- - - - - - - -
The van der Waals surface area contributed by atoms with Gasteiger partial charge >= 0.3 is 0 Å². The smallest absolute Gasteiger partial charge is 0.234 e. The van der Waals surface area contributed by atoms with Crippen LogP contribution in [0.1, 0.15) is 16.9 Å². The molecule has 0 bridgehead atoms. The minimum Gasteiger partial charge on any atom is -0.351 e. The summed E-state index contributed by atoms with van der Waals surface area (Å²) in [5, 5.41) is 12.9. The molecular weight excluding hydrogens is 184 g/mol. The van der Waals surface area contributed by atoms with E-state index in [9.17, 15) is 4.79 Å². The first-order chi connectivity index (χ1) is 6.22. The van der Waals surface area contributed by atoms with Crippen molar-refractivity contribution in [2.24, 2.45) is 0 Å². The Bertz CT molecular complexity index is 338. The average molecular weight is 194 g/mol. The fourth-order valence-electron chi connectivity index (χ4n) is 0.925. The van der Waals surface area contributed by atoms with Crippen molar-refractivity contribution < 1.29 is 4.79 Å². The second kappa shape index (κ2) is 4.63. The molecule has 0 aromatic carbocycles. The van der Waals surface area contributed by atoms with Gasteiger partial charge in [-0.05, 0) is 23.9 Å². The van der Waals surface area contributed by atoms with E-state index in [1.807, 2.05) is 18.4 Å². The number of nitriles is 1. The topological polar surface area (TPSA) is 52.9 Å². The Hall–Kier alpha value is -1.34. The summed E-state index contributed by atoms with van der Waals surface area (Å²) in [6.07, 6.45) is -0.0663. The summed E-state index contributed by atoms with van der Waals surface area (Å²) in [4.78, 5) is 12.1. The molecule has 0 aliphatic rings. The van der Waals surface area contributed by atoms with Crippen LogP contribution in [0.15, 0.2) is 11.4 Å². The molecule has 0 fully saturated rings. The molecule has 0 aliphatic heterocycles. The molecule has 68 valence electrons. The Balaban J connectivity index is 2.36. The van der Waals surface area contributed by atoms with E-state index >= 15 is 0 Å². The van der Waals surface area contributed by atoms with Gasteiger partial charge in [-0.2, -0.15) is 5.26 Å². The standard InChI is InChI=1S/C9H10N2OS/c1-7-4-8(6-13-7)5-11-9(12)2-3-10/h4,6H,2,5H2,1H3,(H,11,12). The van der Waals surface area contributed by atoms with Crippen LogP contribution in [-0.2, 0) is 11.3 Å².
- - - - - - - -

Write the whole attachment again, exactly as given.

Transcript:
The van der Waals surface area contributed by atoms with Gasteiger partial charge >= 0.3 is 0 Å². The smallest absolute Gasteiger partial charge is 0.234 e. The van der Waals surface area contributed by atoms with Crippen LogP contribution in [0.1, 0.15) is 16.9 Å². The molecule has 0 bridgehead atoms. The minimum Gasteiger partial charge on any atom is -0.351 e. The summed E-state index contributed by atoms with van der Waals surface area (Å²) in [5, 5.41) is 12.9. The molecular weight excluding hydrogens is 184 g/mol. The van der Waals surface area contributed by atoms with E-state index in [9.17, 15) is 4.79 Å². The first-order chi connectivity index (χ1) is 6.22. The van der Waals surface area contributed by atoms with Crippen molar-refractivity contribution in [2.24, 2.45) is 0 Å². The Bertz CT molecular complexity index is 338. The average molecular weight is 194 g/mol. The fourth-order valence-electron chi connectivity index (χ4n) is 0.925. The van der Waals surface area contributed by atoms with Crippen molar-refractivity contribution < 1.29 is 4.79 Å². The second kappa shape index (κ2) is 4.63. The molecule has 0 aromatic carbocycles. The van der Waals surface area contributed by atoms with Gasteiger partial charge in [-0.05, 0) is 23.9 Å². The van der Waals surface area contributed by atoms with E-state index in [1.807, 2.05) is 18.4 Å². The number of nitriles is 1. The topological polar surface area (TPSA) is 52.9 Å². The Hall–Kier alpha value is -1.34. The summed E-state index contributed by atoms with van der Waals surface area (Å²) in [6.07, 6.45) is -0.0663. The summed E-state index contributed by atoms with van der Waals surface area (Å²) in [4.78, 5) is 12.1. The molecule has 0 aliphatic rings. The van der Waals surface area contributed by atoms with Crippen LogP contribution in [0.15, 0.2) is 11.4 Å². The molecule has 0 fully saturated rings. The molecule has 0 aliphatic heterocycles. The molecule has 68 valence electrons. The Balaban J connectivity index is 2.36. The van der Waals surface area contributed by atoms with E-state index >= 15 is 0 Å². The van der Waals surface area contributed by atoms with Gasteiger partial charge in [-0.2, -0.15) is 5.26 Å². The standard InChI is InChI=1S/C9H10N2OS/c1-7-4-8(6-13-7)5-11-9(12)2-3-10/h4,6H,2,5H2,1H3,(H,11,12). The van der Waals surface area contributed by atoms with Crippen LogP contribution in [-0.2, 0) is 11.3 Å².